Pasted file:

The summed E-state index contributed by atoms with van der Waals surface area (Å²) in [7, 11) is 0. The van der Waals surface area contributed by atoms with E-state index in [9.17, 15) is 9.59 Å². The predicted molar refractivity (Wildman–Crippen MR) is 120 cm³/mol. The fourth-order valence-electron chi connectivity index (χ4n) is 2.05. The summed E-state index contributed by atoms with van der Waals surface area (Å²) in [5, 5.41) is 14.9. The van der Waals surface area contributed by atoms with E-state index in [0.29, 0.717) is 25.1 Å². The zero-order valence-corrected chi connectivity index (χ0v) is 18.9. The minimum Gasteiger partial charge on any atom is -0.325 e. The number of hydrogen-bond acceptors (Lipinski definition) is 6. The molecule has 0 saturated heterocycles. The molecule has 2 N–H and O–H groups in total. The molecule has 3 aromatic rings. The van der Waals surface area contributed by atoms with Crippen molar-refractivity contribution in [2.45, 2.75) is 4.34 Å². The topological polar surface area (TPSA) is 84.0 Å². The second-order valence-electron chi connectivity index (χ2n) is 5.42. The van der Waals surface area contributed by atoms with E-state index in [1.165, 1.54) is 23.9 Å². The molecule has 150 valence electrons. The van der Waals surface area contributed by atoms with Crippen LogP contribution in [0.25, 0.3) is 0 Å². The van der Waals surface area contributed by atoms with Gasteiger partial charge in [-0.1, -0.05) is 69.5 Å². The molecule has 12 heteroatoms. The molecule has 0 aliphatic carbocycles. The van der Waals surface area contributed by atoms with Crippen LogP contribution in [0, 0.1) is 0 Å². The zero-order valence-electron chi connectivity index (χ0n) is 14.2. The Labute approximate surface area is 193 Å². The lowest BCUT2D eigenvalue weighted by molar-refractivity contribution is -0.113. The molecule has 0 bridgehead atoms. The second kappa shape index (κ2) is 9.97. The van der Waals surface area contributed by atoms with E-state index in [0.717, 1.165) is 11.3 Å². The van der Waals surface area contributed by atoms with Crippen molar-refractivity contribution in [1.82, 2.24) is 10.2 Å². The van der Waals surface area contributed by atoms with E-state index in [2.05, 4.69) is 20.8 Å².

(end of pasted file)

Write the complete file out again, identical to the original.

The summed E-state index contributed by atoms with van der Waals surface area (Å²) in [7, 11) is 0. The van der Waals surface area contributed by atoms with E-state index in [9.17, 15) is 9.59 Å². The predicted molar refractivity (Wildman–Crippen MR) is 120 cm³/mol. The fourth-order valence-electron chi connectivity index (χ4n) is 2.05. The summed E-state index contributed by atoms with van der Waals surface area (Å²) in [5, 5.41) is 14.9. The van der Waals surface area contributed by atoms with E-state index in [0.29, 0.717) is 25.1 Å². The zero-order valence-corrected chi connectivity index (χ0v) is 18.9. The minimum Gasteiger partial charge on any atom is -0.325 e. The number of hydrogen-bond acceptors (Lipinski definition) is 6. The molecule has 0 saturated heterocycles. The molecule has 2 N–H and O–H groups in total. The molecule has 3 aromatic rings. The van der Waals surface area contributed by atoms with Crippen molar-refractivity contribution in [2.45, 2.75) is 4.34 Å². The topological polar surface area (TPSA) is 84.0 Å². The second-order valence-electron chi connectivity index (χ2n) is 5.42. The van der Waals surface area contributed by atoms with E-state index in [1.165, 1.54) is 23.9 Å². The molecule has 150 valence electrons. The van der Waals surface area contributed by atoms with Crippen LogP contribution in [0.25, 0.3) is 0 Å². The van der Waals surface area contributed by atoms with Gasteiger partial charge in [-0.1, -0.05) is 69.5 Å². The molecule has 12 heteroatoms. The molecule has 0 aliphatic carbocycles. The van der Waals surface area contributed by atoms with Crippen LogP contribution in [0, 0.1) is 0 Å². The zero-order valence-electron chi connectivity index (χ0n) is 14.2. The Labute approximate surface area is 193 Å². The lowest BCUT2D eigenvalue weighted by molar-refractivity contribution is -0.113. The molecule has 0 bridgehead atoms. The second kappa shape index (κ2) is 9.97. The van der Waals surface area contributed by atoms with E-state index in [0.717, 1.165) is 11.3 Å². The van der Waals surface area contributed by atoms with Crippen molar-refractivity contribution in [1.82, 2.24) is 10.2 Å². The van der Waals surface area contributed by atoms with E-state index in [2.05, 4.69) is 20.8 Å².